The Orphan Drug Act (ODA) offers multiple incentives to manufacturers that bring a drug to market with an orphan designation. A recently released U.S. Government Accountability Office (GAO) report revealed that while the number of applications both received and granted for this designation has grown, FDA reviewers were not consistently recording or evaluating required information that is mandated to consider granting this designation, AIS Health reported.

The report, titled Orphan Drugs: FDA Could Improve Designation Review Consistency; Rare Disease Drug Development Challenges Continue (GAO-19-83), shows that from 2008 to 2017, both orphan designation applications received as well as orphan designations granted rose.

The report, titled Orphan Drugs: FDA Could Improve Designation Review Consistency; Rare Disease Drug Development Challenges Continue (GAO-19-83), shows that from 2008 to 2017, both orphan designation applications received as well as orphan designations granted rose.

Of the 3,690 orphan drug designation applications that the FDA received from 2008 to 2017, about 71% were granted that designation by April 2018; 21% were deemed pending, 5% were denied, and 2% were withdrawn.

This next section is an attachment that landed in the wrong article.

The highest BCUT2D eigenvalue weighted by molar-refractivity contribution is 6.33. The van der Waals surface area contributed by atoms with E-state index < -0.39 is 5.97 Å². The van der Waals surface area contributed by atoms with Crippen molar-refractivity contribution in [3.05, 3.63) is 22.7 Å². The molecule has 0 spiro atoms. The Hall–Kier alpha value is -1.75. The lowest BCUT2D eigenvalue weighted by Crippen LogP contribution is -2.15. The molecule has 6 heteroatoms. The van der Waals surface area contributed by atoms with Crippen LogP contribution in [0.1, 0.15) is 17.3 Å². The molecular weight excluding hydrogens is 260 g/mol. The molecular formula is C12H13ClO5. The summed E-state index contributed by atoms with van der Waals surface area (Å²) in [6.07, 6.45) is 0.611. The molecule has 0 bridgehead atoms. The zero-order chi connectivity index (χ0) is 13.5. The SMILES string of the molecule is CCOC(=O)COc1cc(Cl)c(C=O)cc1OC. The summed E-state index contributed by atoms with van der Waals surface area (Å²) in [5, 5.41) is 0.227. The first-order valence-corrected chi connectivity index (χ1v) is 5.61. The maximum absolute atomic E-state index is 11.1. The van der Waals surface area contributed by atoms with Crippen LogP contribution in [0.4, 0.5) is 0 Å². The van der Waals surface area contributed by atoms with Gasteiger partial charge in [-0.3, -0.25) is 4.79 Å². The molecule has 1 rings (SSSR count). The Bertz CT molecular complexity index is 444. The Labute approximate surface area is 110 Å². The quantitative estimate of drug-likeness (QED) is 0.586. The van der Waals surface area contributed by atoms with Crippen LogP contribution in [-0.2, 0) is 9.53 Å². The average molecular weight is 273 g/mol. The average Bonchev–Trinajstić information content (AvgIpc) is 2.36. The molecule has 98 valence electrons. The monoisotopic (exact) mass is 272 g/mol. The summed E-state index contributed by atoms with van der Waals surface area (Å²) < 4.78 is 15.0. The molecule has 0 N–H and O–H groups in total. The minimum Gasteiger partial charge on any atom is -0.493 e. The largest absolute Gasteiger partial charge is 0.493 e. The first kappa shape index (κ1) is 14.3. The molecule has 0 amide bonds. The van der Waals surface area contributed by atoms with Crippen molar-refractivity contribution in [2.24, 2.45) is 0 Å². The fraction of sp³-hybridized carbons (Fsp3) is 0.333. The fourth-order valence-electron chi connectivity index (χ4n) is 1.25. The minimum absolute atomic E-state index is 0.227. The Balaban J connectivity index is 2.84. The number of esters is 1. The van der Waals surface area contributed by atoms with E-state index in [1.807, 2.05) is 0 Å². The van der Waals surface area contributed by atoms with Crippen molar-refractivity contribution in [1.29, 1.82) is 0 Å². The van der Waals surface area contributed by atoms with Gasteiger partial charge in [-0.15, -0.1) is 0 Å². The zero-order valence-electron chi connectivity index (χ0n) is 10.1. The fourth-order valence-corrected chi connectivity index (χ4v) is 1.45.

In June 2017, the FDA issued the Orphan Drug Modernization Plan, intended to eliminate within 90 days the backlog of 138 applications for the designation that had been pending for more than 120 days. In addition, it sought to ensure that future applications would be reviewed within 90 days of the agency’s receiving them. The FDA achieved the first goal, and, as of July 20, 2018, had “overall met its 90-day timeliness goal for reviewing designation applications since mid-September 2017 and has completed most application reviews within 60 days of receipt,” according to the GAO report.

Researchers also assessed whether FDA reviewers were using consistent criteria to evaluate applications. On this, however, reviewers’ performance left a bit to be desired.

From October to December 2017, after the implementation of the modernization plan, the agency analyzed 148 review templates. According to the GAO report, “of the five review template sections where reviewers are required to record information, we found that OOPD [i.e., the Office of Orphan Products Development] does not ensure that all required information is consistently recorded in the background information section and evaluated when making designation decisions.”

Of the 148 templates, the FDA granted orphan designation to 26 applications that were missing required information. GAO recommends that the “FDA should ensure that all required information for reviews of orphan designation applications is consistently recorded and evaluated. The agency concurred with our recommendation.”